Final-Season Series Have Uphill Emmy Battle

Ray Richmond is an AwardsLine contributor. This story appeared in the June 5 issue of AwardsLine.

A couple of longrunning NBC comedies—30 Rock and The Office—will be attempting a rare feat when they celebrate their Emmy swan songs this year. They’ll be trying to win a top series award in their final season. Both have tasted victory in the outstanding comedy series race before, The Office taking the prize in 2006 and Rock in 2007, ’08 and ’09. But winning as a last hurrah is a whole other ballgame, though it’s happened four times before: The Mary Tyler Moore Show snared the comedy series prize in 1977; Barney Miller took it in 1982; Everybody Loves Raymond carted off the comedy trophy in 2005; and The Sopranos earned the top drama series statuette in 2007.
Many other longrunning series have tried to generate Emmy love in their last year. A few, like Seinfeld, have even been favored. (Seinfeld lost in its final season in 1998 to Frasier, which earned its fifth statuette in a row.) But most series fail to cart off the gold amid the perception that their best days are behind them, whether accurate or not. As one Emmy-winning producer says, “By the time a show is in its final season, it’s no longer considered fresh or cool, and voters much prefer to reward the hot new thing. It’s just human nature.”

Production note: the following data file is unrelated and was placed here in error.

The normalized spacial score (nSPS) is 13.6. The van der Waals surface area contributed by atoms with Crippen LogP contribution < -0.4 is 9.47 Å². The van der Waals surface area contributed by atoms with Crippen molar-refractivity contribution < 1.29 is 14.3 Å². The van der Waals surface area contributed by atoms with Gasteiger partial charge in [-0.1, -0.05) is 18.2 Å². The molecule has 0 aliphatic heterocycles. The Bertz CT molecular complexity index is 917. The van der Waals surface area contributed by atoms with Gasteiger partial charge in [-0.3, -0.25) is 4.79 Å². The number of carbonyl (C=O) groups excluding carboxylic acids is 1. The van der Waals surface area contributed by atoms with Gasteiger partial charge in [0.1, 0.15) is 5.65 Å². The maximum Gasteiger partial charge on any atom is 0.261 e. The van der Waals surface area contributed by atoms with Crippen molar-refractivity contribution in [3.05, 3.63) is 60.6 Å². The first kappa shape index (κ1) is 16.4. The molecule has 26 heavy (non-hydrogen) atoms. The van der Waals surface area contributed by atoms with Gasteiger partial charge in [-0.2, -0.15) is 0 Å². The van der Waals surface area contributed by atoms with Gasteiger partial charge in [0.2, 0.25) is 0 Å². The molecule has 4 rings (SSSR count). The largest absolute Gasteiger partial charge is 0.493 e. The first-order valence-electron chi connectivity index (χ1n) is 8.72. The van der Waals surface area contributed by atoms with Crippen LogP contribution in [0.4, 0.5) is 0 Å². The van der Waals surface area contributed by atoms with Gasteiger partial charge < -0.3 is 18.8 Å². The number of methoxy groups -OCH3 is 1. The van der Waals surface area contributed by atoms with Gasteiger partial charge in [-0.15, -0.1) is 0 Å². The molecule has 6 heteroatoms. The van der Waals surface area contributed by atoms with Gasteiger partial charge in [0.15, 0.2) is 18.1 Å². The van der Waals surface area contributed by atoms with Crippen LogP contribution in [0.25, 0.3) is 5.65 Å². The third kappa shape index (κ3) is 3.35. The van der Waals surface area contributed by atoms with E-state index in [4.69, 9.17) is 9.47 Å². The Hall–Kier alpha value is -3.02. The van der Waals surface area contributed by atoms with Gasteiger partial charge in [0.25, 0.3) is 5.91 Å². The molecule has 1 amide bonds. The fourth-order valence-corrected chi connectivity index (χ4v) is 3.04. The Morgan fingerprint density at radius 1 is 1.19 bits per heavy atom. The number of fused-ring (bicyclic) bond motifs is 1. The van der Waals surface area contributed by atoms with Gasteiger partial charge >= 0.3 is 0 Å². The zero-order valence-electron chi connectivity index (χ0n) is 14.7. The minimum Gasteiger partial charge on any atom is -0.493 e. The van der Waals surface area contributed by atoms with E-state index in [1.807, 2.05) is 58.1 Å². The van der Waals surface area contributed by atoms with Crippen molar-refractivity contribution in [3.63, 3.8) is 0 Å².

Given this assessment, 30 Rock executive producer Robert Carlock—himself a three-time Emmy winner—admits to having no expectation of winning this year. 
“But I know what I need to do to make it happen,” he adds. “Every time I won, my son made me carry his C-3PO figurine with me. Every time we lost, I forgot 
to bring it. So I think I’ll take it again this year.”

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